New Labour and British social attitudes

This chapter begins by considering whether public attitudes had become more social democratic in New Labour’s wake. The benchmark for government’s ability to alter the preferences of citizens were the 1945-51 Attlee administrations. There are historians who believe the post-war governments transformed Britain into a socialist society.3 Meanwhile, Margaret Thatcher, it was argued, sought to reconstruct the political and moral character of the nation after 1979. Thatcher declared of her political mission: ‘Economics are the method; the object is to change the soul’. Yet in post-war Britain, politicians more often accepted the constraints imposed by ‘the existing patterns of values, beliefs and interests of the electorate’.4 The evidence indicates attitudes barely shifted in a more social democratic direction under Blair and Brown.5 Committed to ‘big tent’ politics, New Labour subtly constructed its extraordinary cross-class coalition. The party’s identity meant representing all classes, refusing to take a side in the perennial struggle between labour and capital. It was accepted that Britain was a society marked by greater individualism, a situation Labour could not reverse easily. That meant a strategy of compromise with privileged interests.

The paradox of Labour’s record is that on the main valence indicators of governing competence, the administrations performed well: as the previous chapter demonstrated, economic growth and stability were strong; the crime rate fell; major public services, particularly the NHS, improved. Yet voters became increasingly disenchanted. On departing office, Blair and Brown were perceived as mediocre, even incompetent prime ministers. There was loathing of Blair: the mood of sullen discontent went beyond Iraq. The quality of life apparently got no better. Public services, despite record spending, were not advancing quickly enough. Disadvantaged communities failed to prosper economically. There was disconnection between New Labour and voters.

This dismal situation was ironic since Labour’s efforts to understand the attitudes of the electorate since the 1980s, pioneered by the polling strategist Philip Gould, bordered on the obsessive. Gould began his career in advertising. He came from an aspirational working-class family in Surrey, South-East England.6 Gould started advising the Labour Party on political strategy in the mid-1980s, establishing the Shadow Communications Agency (SCA) at Peter Mandelson’s behest. Labour’s efforts to understand voters’ attitudes had historically been ineffectual. Since the 1940s, the party was ‘reluctant to focus much attention on understanding the views of the electorate, as opposed to developing policy positions and believing that the electorate could be persuaded to support those policies’.7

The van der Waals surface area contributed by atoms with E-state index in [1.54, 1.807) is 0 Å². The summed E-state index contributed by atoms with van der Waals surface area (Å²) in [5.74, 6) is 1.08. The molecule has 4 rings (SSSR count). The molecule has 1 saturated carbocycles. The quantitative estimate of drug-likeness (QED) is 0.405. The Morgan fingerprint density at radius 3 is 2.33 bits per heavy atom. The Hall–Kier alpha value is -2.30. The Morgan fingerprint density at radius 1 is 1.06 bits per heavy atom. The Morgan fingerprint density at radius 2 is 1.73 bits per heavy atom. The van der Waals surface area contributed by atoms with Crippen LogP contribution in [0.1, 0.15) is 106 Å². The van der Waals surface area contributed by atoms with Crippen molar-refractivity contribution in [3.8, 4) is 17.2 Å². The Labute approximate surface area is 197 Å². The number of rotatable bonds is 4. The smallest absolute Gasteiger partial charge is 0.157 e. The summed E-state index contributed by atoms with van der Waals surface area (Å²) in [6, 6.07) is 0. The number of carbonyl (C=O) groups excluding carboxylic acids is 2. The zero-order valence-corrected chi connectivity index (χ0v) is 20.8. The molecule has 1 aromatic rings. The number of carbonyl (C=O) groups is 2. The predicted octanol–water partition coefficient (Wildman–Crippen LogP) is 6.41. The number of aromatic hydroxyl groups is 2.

Throughout the post-war era, Labour stubbornly refused to commission opinion surveys. It believed the public would be persuaded to support its policies by the force of moral argument. Nye Bevan insisted that Labour ‘having decided what our policy should be’, must, ‘put it as attractively as possible to the population; not to adjust our policy opportunely to the contemporary mood, but cling to our policy’.8 Following the 1983 catastrophe, Labour gradually came to understand social change, drawing on polling and qualitative ‘focus groups’. These moves proved to be controversial. Gould did not only reveal trends in public opinion. Through his work, he constructed a political ‘image’ of the electorate, centred on the idea of the ‘aspirational’ middle class as the critical electoral constituency. Mark Abrams gave similar advice to Hugh Gaitskell in the late 1950s. Yet Abrams relied on quantitative polling. Gould pioneered the use of qualitative research, using data to dictate the shape of Labour’s policy agenda.

Critics lamented that Gould’s research bolstered the innate conservatism of the New Labour leadership. Electoral politics meant primarily appealing to the self-interest and materialism of voters. Even in the aftermath of the financial crash, Blair insisted the party had to make a ‘personal aspiration offer’ focused on ‘why [Labour] are good for you as an individual . . . showing we could make people make off’.9 Tony Benn acidly remarked that the period after 1997 was the first time in history where British voters were recognisably to the Left of the government.10

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